What Value Is There?

by Jay Deragon on 09/03/2008

In last week’s post titled First You Twitter Now You Cherp? We said “Last week we shared the pre-release of Business Exchange and that release drew thousands to sign into Business Exchange and begin to learn the value proposition. Subsequently Business Week is preparing to publically launch Business Exchange next week and thousands more will flock to the sight curious to learn what value there is or isn’t in participating.”

“Every week new announcements hit the blogosphere vying for out time and attention. As Matthew Tharp reported, the initial response to the announcement of Cherp drew 10X the expected response rate. Whether you arer drawn to Twitter, Cherp , Exchange or the next innovative and creative offering the primary thing that makes us stick is the value proposition gained from the conversations.”

“Get the value proposition right and the conversations will stick. Does the conversation stick with you or is it an attempt to make you stick?”

What Value Proposition Draws Stickiness?

Engaging in the right conversations about the right things draws an audience of interested parties. Social Media and all this other “social stuff” is the means to create draw and facilitate engagement. However, the stage of development of this “social stuff” is creating confusion and frustration both for individuals and organizations. The confusion and frustrations include

  1. Too many choices
  2. Too many disconnected communities and conversations
  3. Steep learning curves
  4. Lack of tangible business evidence sought for rationale of participation
  5. Limited revenue creation models

While these appear as the common perceptions there is in fact “value creation” happening within the very dynamic of conversational exchanges from one to one to millions facilitated by all this social stuff. The problem with not finding value lies within the perspectives, or lack thereof, of the participants whom look for the value but cannot see it. While the current developmental stage of all this social stuff has its limitations there is still value creation being facilitated through, in and with the exchange of conversational rivers swelling daily.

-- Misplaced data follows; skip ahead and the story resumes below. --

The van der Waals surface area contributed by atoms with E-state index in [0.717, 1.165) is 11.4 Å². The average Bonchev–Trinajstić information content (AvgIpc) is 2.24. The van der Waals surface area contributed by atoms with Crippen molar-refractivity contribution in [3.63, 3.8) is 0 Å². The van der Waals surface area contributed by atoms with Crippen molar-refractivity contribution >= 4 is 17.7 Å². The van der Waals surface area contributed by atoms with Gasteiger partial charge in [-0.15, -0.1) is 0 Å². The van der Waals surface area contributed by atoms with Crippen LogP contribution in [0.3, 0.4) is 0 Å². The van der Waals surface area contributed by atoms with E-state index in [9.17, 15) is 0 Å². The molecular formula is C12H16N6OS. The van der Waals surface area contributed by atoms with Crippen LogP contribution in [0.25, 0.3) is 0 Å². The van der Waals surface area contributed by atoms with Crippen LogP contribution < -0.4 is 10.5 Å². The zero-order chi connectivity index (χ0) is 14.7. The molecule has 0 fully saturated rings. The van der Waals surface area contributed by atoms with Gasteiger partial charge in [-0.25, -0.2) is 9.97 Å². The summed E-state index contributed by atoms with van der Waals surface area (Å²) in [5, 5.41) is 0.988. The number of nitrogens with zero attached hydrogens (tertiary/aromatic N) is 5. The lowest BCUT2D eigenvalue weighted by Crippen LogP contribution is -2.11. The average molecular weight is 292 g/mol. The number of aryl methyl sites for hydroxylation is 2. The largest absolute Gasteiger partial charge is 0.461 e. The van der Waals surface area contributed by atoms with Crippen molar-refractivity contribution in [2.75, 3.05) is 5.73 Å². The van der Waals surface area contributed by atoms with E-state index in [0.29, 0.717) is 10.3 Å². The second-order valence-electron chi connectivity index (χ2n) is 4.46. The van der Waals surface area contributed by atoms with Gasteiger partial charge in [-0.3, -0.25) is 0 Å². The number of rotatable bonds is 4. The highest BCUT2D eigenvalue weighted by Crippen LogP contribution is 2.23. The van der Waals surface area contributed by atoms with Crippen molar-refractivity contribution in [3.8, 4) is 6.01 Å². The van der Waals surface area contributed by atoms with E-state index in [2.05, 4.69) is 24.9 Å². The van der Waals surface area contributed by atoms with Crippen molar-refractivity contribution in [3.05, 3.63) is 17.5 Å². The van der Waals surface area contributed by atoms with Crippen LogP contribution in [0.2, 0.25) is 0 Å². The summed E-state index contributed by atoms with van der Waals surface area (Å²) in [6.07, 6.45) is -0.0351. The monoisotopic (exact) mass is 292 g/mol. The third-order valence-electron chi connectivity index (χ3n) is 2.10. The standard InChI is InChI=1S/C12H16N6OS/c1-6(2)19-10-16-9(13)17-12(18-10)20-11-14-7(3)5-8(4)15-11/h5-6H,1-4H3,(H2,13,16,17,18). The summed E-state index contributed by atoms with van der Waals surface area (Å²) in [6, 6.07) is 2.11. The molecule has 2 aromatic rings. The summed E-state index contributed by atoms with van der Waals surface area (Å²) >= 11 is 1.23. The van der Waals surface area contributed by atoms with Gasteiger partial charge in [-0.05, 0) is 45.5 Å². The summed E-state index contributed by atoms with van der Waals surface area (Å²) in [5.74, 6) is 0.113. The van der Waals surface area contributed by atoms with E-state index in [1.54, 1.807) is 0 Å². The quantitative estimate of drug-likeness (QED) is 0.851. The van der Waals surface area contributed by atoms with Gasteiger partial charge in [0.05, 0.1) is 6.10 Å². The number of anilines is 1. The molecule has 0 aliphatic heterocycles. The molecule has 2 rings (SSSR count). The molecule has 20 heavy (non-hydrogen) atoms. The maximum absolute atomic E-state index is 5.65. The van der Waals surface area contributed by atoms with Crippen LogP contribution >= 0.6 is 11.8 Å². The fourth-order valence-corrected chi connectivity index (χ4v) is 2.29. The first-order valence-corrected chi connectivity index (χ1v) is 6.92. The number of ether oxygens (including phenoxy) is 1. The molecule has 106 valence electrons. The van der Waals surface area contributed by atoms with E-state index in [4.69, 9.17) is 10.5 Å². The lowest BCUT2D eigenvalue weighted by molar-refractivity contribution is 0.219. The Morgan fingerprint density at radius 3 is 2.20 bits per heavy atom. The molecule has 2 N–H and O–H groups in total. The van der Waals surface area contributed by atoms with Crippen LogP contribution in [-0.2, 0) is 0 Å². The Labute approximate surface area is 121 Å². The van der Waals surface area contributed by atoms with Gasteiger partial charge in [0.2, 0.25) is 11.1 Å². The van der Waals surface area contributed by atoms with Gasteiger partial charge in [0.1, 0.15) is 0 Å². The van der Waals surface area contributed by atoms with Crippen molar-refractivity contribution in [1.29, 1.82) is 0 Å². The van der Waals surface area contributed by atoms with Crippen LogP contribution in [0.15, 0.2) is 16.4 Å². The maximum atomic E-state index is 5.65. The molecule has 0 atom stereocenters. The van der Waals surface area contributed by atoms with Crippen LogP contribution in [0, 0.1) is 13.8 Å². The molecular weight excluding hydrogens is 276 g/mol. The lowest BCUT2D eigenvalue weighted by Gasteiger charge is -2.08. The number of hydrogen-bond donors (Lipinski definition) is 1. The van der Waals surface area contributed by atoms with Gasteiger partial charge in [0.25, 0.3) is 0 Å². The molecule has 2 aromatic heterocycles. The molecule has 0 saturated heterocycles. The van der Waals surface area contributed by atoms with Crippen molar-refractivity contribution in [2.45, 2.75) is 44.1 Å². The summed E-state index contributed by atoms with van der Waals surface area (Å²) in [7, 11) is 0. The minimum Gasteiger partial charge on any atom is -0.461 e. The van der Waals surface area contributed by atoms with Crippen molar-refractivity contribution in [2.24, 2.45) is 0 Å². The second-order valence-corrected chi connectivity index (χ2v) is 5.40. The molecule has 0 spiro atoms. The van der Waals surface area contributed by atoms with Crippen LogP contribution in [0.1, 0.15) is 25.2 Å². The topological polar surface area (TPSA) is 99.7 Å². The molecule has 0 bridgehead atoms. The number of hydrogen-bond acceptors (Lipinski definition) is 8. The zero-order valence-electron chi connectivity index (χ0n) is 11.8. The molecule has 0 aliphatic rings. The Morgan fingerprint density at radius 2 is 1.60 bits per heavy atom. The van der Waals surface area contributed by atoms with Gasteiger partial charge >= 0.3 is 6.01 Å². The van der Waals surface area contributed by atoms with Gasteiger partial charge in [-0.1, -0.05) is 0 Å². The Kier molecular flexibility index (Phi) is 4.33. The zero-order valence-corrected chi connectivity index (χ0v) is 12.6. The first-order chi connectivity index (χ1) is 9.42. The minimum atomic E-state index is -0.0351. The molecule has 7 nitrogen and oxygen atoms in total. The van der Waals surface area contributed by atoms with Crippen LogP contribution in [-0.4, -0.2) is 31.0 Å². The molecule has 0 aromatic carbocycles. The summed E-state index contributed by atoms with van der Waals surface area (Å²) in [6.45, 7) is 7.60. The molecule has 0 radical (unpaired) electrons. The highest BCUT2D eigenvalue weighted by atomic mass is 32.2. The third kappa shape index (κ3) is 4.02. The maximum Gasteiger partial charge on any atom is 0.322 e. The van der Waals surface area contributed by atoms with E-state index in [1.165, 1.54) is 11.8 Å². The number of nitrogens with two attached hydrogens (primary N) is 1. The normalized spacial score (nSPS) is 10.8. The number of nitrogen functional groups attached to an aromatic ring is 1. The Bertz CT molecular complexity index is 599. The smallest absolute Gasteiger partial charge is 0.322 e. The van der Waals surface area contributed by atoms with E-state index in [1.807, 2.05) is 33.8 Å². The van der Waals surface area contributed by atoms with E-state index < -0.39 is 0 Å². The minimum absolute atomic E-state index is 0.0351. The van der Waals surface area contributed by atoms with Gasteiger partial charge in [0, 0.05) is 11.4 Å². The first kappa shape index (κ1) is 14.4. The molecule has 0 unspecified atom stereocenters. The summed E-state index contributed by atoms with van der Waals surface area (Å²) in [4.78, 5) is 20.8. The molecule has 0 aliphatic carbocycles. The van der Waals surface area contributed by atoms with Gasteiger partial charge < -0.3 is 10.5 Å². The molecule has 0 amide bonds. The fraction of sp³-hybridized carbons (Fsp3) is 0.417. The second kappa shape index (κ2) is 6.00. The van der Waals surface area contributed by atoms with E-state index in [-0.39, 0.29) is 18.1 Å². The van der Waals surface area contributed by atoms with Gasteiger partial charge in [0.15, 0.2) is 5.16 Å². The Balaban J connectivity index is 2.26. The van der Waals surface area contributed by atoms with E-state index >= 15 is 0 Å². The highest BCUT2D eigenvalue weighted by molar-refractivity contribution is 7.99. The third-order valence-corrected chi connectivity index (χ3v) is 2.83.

Imagine having a perspective that the conversational exchanges we have in the physical realm do not create any value. How many “friends, business associations, customers, spouses and children” would simply consider us “anti-social”, arrogant or having a personality disorder. Not to say that some of us aren’t actually worthy of those labels.

Tangible vs. Intangible Value

Verna Allee writes has produced a new paper titled “Value Network Analysis and Value Conversion of Tangible and Intangible” and it states:

  1. The first dimension is how intangibles go to market as negotiable forms of value. Intangibles are negotiable goods in the sense that they are negotiable economic offerings. One can, of course, exchange knowledge for money in the form of a product or service, thereby converting the intangible to a tangible. One also negotiates exchanges of knowledge for other knowledge, and trades intangible benefits or favors.
  2. The second dimension is how intangibles are managed as deliverables. When negotiating an intangible exchange, the promised intangible can be viewed as a deliverable. These include informal knowledge products and also benefits that can be extended from one person or group to another. Intangibles in this sense include all unpaid or non-contractual activities that make things work smoothly and help build relationships. In contrast, tangible deliverables include anything that is contracted, mandated or expected by the recipient as part of the delivery of a product or service and that directly generates revenue.
  3. The third dimension is exactly how both tangible and intangible assets are dynamically converted into other forms of value in the business model, and how value inputs are used to increase tangible and intangible assets.

There is both tangible and intangible value contained in every conversation. Converting these conversations into economic value is both an art and science. Just maybe all this social stuff is fueling a new trade. The trade is possibly one of converting scalable conversational exchanges into creative ways to capture more value than we’ve ever been able to previously.

What say you?


Dylan Tisdel July 8, 2011 at 3:51 am

I have been looking good details about this matter for some time and I gotta say you publish provides me some basic thought about my paper I’m gonna write for my assignment. I would love copy some of your phrases right here and I hope you do not mind. Thanks. I will reference your work of course. Thank you.Keep updating the nice posts. will come back.

Jay Deragon September 4, 2008 at 5:06 pm

My pleasure and much to learn as well.

mike miller September 4, 2008 at 5:04 pm

Great point concerning stickiness! Much to think about thanks for the post!

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